An ancient relaxation technique, yoga has become very widespread and ubiquitous. There are people today who still believe that yoga is reserved for those on a spiritual quest, while the majority of fitness centers and studios are incorporating yoga into their everyday curriculum.
Yoga can actually be a very important part of your training. In combination with weightlifting methods, yoga is an additional way to increase endurance and strength, improve complete body posture, and achieve balance and flexibility. It helps maximize physical performance, while the meditative side of yoga contributes to your inner stability and mental balance.
For all the weightlifters out there — yoga is a great way for achieving positive transformation, both mental and physical. This is how yoga could affect your weightlifting routine.
1. Flexibility and Mobility
Have you ever heard of agonist and antagonist group of muscles? Agonist muscles are those that cause a certain movement, while antagonist muscles oppose it by controlling and slowing it down, returning the limb to its initial position.
Proper coordination and flexibility of these muscles is important for strength increase, and having weak antagonist muscles will limit your flexibility and speed of movement. If you pump your muscles mostly on the bench, you’ll notice that it is harder to do pull ups. It means that your lats (muscles in the back, posterior to the arm) and chest are “fighting” against each other during the pull up movement.
The antagonist muscles are then not flexible enough, so practicing short yoga sessions for better flexibility and mobility will improve the communication between your brain and muscles, making sure that the muscles are not competing against each other during weightlifting.
Because of their musculature, weight lifters cannot achieve the flexibility of a yogi, but of an average person, which is enough for proper body and muscle development.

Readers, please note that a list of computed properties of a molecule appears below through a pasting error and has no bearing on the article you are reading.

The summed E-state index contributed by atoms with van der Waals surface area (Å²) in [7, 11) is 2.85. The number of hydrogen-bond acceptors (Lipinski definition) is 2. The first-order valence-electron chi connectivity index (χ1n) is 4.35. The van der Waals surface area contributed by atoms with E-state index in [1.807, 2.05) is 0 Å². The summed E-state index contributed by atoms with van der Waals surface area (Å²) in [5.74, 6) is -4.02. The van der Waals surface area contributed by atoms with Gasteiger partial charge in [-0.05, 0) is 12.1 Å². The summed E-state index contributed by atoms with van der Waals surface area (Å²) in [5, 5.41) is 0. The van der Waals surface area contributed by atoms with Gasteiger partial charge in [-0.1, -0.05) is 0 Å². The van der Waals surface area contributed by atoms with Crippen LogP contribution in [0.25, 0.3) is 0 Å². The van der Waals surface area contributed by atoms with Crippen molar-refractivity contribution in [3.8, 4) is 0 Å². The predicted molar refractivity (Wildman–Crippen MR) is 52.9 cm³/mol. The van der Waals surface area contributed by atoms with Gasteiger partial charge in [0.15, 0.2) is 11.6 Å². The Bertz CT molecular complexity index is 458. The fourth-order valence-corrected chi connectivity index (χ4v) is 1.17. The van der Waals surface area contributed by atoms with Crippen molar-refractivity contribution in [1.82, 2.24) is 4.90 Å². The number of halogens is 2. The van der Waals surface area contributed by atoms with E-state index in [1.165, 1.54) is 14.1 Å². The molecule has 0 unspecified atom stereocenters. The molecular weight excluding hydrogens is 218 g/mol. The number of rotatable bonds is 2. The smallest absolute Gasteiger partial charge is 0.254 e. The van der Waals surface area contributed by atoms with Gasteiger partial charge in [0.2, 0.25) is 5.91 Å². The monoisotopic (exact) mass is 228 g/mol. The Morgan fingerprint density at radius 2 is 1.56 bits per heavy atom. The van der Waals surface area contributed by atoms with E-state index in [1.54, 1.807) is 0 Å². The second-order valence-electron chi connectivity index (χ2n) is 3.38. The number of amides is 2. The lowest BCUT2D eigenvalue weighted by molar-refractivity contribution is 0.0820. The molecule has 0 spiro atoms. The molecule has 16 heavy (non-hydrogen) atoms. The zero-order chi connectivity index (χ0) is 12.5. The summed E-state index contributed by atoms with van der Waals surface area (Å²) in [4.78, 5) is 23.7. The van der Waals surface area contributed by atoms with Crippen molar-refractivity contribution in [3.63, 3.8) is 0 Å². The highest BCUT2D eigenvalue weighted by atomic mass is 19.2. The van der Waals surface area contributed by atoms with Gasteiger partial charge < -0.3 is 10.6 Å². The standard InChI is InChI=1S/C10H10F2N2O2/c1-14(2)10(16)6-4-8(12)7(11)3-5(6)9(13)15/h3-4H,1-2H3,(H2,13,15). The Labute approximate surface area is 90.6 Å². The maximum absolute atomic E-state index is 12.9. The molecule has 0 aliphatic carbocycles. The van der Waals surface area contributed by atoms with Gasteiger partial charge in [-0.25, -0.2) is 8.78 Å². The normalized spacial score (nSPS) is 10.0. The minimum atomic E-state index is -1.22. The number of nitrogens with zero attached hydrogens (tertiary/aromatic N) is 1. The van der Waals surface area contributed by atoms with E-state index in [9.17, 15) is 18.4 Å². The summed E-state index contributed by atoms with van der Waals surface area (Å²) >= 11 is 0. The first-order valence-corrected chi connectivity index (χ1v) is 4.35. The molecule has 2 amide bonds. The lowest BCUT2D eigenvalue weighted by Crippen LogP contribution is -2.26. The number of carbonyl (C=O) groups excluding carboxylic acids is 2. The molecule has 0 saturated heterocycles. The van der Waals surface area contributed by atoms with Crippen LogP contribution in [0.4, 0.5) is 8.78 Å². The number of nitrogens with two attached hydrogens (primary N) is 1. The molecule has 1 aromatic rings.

2. Increase Connectedness
There is a constant flow of nerve signals between our brain and muscles, enabling the simplest body movements according to our will. Yoga improves the level of interpretation and responsiveness to these nerve signals, leading to more fluid body motions, better reflexes, and faster adjustments to unexpected and sudden situations.
Incorporating deadlifts with yoga, for example, would strengthen your thighs and back, decreasing the risk of injury, even in simple actions like bending down to pick up something, or to tie your footwear.
3. Muscle Recovery
Did you know that your muscles don’t actually grow and develop during training, but afterwards? Weightlifting is a hard physical activity, so your muscles need to go through an after-workout process of rehabilitation, and that is the time when your muscles grow.
Yoga is perfect for relaxing the body and it assists with your post-workout recovery. Restorative yoga includes poses that are slow, easy, mellow, and relaxing, especially for a weightlifter’s arms, shoulders, and back. The poses are easy and slow because you don’t want to strain your body further, but to relax it. Otherwise, injuring yourself is inevitable.
4. Aggression Control
For a powerful weight training, one must have a good protein and carb intake. That, in combination with getting psyched up before each workout, leads to higher levels of testosterone.
According to a 1991 publication, “The Influence of Testosterone on Human Aggression”, the link between testosterone and aggression is evident, and higher testosterone levels were found in groups of adults selected for high levels of aggressiveness.
By achieving mental stability and mastering proper breathing techniques through yoga, you will notice how relaxed you feel during the weightlift training, as well as at the end.
5. Yogi Nutrition with Weight Lifting
Besides protein-packed foods you consume for powerful, weightlifting workouts, yogic nutrition could also be beneficial for you in many ways.
Yogi-diet recommends eating alkaline foods which reduce acidity in the body, improving the blood circulation and strengthening the heart. Cut down on processed sugars (unnecessary extra carbs) and add herbs like ashwaganda, boswellia, coriander, and ginger to your diet. These herbs have immune-boosting, antibacterial and anti-inflammatory properties. They are great natural pain remedies, do well for your respiratory system, boost your memory, and improves brain functioning.
An essential part of a yogi diet are good fats, which is one of three main energy sources (besides proteins and carbohydrates). Foods rich in Omega-3 fatty acids are easy to digest and provide extra energy for going through your weightlifting program.
Think about adding yoga as a pre- and post-workout exercise. It perfectly complements weightlifting routines by making you more flexible, calmer, balanced, and more physically and mentally stable. It improves your body and mind health, increases endurance, reduces that annoying delayed onset muscle soreness, helps greatly in muscle recovery, and also makes you a fast-thinker.